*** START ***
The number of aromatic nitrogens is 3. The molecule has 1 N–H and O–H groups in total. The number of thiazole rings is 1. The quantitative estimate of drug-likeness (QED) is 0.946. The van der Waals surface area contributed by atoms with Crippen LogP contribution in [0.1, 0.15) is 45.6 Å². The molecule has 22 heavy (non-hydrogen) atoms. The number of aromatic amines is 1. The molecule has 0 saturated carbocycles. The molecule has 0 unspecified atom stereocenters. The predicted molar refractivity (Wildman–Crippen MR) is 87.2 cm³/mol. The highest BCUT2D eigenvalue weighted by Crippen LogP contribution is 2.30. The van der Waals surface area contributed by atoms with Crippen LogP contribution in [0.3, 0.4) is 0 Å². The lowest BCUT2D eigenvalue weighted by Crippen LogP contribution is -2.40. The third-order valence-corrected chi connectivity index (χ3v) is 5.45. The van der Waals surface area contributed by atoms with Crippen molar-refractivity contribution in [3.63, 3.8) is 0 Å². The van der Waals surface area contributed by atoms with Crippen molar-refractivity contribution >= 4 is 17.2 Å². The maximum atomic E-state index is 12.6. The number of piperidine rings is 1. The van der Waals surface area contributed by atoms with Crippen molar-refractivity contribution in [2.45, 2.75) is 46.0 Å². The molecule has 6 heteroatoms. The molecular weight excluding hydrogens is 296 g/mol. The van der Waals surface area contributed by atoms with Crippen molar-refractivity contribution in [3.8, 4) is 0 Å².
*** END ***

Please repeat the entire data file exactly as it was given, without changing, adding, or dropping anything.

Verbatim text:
The number of aromatic nitrogens is 3. The molecule has 1 N–H and O–H groups in total. The number of thiazole rings is 1. The quantitative estimate of drug-likeness (QED) is 0.946. The van der Waals surface area contributed by atoms with Crippen LogP contribution in [0.1, 0.15) is 45.6 Å². The molecule has 22 heavy (non-hydrogen) atoms. The number of aromatic amines is 1. The molecule has 0 saturated carbocycles. The molecule has 0 unspecified atom stereocenters. The predicted molar refractivity (Wildman–Crippen MR) is 87.2 cm³/mol. The highest BCUT2D eigenvalue weighted by Crippen LogP contribution is 2.30. The van der Waals surface area contributed by atoms with Crippen LogP contribution in [0.3, 0.4) is 0 Å². The lowest BCUT2D eigenvalue weighted by Crippen LogP contribution is -2.40. The third-order valence-corrected chi connectivity index (χ3v) is 5.45. The van der Waals surface area contributed by atoms with Crippen molar-refractivity contribution in [3.63, 3.8) is 0 Å². The van der Waals surface area contributed by atoms with Crippen molar-refractivity contribution >= 4 is 17.2 Å². The maximum atomic E-state index is 12.6. The number of piperidine rings is 1. The van der Waals surface area contributed by atoms with Crippen molar-refractivity contribution in [2.45, 2.75) is 46.0 Å². The molecule has 6 heteroatoms. The molecular weight excluding hydrogens is 296 g/mol. The van der Waals surface area contributed by atoms with Crippen molar-refractivity contribution in [3.8, 4) is 0 Å².